Chief justice         1st assoc. justice         2nd assoc. justice         3rd assoc. justice         4th assoc. justice         5th assoc justice         6th assoc. justice         7th assoc. justice         8th assoc. justice

Taft Court

The Taft Court era, under the leadership of William Howard Taft, lasted from July 11, 1921 to February 3, 1930. Taft was also the nation's 27th president (1909–13); he is the only person to serve as both President of the United States and Chief Justice.


Seniority key:
         Chief justice         1st assoc. justice         2nd assoc. justice         3rd assoc. justice         4th assoc. justice         5th assoc justice         6th assoc. justice         7th assoc. justice         8th assoc. justice

Hughes Court

The Hughes Court era, under the leadership of Charles Evans Hughes, lasted from February 24, 1930 to June 30, 1941. Hughes had previously served on the Court from 1910 to 1916 as an associate justice.[13]

Seniority key:
         Chief justice         1st assoc. justice         2nd assoc. justice         3rd assoc. justice         4th assoc. justice         5th assoc justice         6th assoc. justice         7th assoc. justice         8th assoc. justice

Stone Court

The Stone Court era, under the leadership of Harlan F. Stone, lasted from July 3, 1941 to April 22, 1946. Stone had been an associate Supreme Court justice for 16 years, 123 days at the time of his appointment as chief justice.

Seniority key:
         Chief justice         1st assoc. justice         2nd assoc. justice         3rd assoc. justice         4th assoc. justice         5th assoc justice         6th assoc. justice         7th assoc. justice         8th assoc. justice

Vinson Court

The Vinson Court era, under the leadership of Fred M. Vinson, lasted from June 24, 1946 to September 8, 1953.

Seniority key:
         Chief justice         1st assoc. justice         2nd assoc. justice         3rd assoc. justice         4th assoc. justice         5th assoc justice         6th assoc. justice         7th assoc. justice         8th assoc. justice

Warren Court

The Warren Court era, under the leadership of Earl Warren, lasted from October 5, 1953,[14] after Warren received a recess appointment from President Eisenhower to serve as chief justice, to June 23, 1969.[15]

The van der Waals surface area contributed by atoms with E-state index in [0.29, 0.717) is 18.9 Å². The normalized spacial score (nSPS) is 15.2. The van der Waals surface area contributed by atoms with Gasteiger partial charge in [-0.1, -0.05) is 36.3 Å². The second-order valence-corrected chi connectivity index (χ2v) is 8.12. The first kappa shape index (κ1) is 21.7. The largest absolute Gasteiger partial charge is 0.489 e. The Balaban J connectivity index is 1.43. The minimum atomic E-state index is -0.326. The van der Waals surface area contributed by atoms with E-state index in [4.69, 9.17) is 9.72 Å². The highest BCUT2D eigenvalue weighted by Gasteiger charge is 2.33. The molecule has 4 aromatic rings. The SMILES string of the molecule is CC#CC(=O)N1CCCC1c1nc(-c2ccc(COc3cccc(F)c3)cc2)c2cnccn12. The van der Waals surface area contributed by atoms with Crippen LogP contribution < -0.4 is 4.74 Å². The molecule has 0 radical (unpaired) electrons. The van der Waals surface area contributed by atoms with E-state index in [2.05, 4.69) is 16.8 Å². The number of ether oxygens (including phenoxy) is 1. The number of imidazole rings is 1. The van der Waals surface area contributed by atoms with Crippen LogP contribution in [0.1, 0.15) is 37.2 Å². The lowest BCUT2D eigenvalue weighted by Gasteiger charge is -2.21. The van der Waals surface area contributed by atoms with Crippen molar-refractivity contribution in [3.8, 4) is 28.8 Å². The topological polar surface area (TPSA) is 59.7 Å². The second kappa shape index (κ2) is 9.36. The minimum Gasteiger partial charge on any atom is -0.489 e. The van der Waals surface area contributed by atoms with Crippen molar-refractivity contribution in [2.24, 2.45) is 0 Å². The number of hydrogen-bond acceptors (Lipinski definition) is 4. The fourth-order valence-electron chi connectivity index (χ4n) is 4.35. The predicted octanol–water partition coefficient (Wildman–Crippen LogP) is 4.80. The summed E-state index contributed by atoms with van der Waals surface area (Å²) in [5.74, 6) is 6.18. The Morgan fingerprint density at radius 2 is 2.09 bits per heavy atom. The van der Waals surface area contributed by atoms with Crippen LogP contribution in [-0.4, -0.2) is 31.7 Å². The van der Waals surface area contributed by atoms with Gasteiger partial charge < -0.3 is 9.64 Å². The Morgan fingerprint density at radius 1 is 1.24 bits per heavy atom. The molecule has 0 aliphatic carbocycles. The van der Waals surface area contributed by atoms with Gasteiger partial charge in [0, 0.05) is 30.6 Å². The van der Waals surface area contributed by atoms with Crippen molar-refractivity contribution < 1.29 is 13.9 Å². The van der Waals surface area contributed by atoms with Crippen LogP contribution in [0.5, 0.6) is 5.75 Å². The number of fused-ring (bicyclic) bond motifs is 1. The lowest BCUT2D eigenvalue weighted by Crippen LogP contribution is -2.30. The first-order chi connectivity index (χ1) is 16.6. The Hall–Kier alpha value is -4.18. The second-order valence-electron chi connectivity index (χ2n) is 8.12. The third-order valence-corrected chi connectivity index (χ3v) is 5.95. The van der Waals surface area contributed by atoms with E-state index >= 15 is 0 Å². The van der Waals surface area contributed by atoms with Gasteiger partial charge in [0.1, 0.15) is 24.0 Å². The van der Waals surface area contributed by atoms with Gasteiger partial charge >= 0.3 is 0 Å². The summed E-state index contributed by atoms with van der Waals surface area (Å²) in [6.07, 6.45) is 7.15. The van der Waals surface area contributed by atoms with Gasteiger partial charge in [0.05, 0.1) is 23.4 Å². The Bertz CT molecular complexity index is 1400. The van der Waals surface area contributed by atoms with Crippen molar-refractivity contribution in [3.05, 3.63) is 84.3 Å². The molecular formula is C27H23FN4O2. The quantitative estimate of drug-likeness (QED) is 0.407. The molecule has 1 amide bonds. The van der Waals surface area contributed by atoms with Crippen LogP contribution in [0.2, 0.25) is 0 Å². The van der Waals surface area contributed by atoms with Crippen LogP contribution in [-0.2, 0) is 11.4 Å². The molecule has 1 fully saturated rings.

Seniority key:
         Chief justice         1st assoc. justice         2nd assoc. justice         3rd assoc. justice         4th assoc. justice         5th assoc justice         6th assoc. justice         7th assoc. justice         8th assoc. justice

Burger Court

The Burger Court era, under the leadership of Warren E. Burger, lasted from June 23, 1969 to September 26, 1986.

Seniority key:
         Chief justice         1st assoc. justice         2nd assoc. justice         3rd assoc. justice         4th assoc. justice         5th assoc justice         6th assoc. justice         7th assoc. justice         8th assoc. justice

Rehnquist Court

The Rehnquist Court era, under the leadership of William Rehnquist, lasted from September 26, 1986 to September 3, 2005. Rehnquist had been an associate Supreme Court justice for 14 years, 285 days at the time of his appointment as chief justice.

Seniority key:
         Chief justice         1st assoc. justice         2nd assoc. justice         3rd assoc. justice         4th assoc. justice         5th assoc justice         6th assoc. justice         7th assoc. justice         8th assoc. justice

Roberts Court

The Roberts Court era, under the leadership of John Roberts, began September 29, 2005 and is ongoing.

Note: The bronze vertical line denotes "now" (December 2019).

Seniority key:
         Chief justice         1st assoc. justice         2nd assoc. justice         3rd assoc. justice         4th assoc. justice         5th assoc justice         6th assoc. justice         7th assoc. justice         8th assoc. justice

See also

References

  1. "The Court as an Institution". www.supremecourt.gov. Supreme Court of the United States. Retrieved January 25, 2018.
  2. "10 fascinating facts about the Supreme Court on its birthday". Philadelphia, Pennsylvania: National Constitution Center. September 24, 2017. Retrieved January 30, 2018.
  3. Hodak, George (February 1, 2011). "February 2, 1790: Supreme Court Holds Inaugural Session". abajournal.com. Chicago, Illinois: American Bar Association. Retrieved December 7, 2018.
  4. "John Jay, 1789-1795". Washington, D.C.: The Supreme Court Historical Society. Retrieved December 7, 2018.
  5. "Landmark Legislation: Judiciary Act of 1789". Washington, D.C.: Federal Judicial Center. Retrieved January 28, 2018.
  6. "John Rutledge, 1795". Washington, D.C.: The Supreme Court Historical Society. Retrieved December 7, 2018.
  7. "Landmark Legislation: Seventh Circuit". Washington, D.C.: Federal Judicial Center. Retrieved January 28, 2018.
  8. "Landmark Legislation: Eighth and Ninth Circuits". Washington, D.C.: Federal Judicial Center. Retrieved January 28, 2018.
  9. "Landmark Legislation: Tenth Circuit". Washington, D.C.: Federal Judicial Center. Retrieved January 28, 2018.
  10. "Landmark Legislation: Reorganization of the Judicial Circuits". Washington, D.C.: Federal Judicial Center. Retrieved January 28, 2018.
  11. "Landmark Legislation: Circuit Judgeships". Washington, D.C.: Federal Judicial Center. Retrieved January 28, 2018.
  12. "Edward Douglass White, 1910-1921". Washington, D.C.: The Supreme Court Historical Society. Retrieved December 7, 2018.
  13. "Charles Evans Hughes, 1930-1941". Washington, D.C.: The Supreme Court Historical Society. Retrieved December 7, 2018.
  14. "Warren sworn in as U.S. chief justice". The Sacramento Bee. May 19, 2017. Retrieved December 7, 2018.
  15. "Earl Warren, 1953-1969". Washington, D.C.: The Supreme Court Historical Society. Retrieved December 7, 2018.
This article is issued from Wikipedia. The text is licensed under Creative Commons - Attribution - Sharealike. Additional terms may apply for the media files.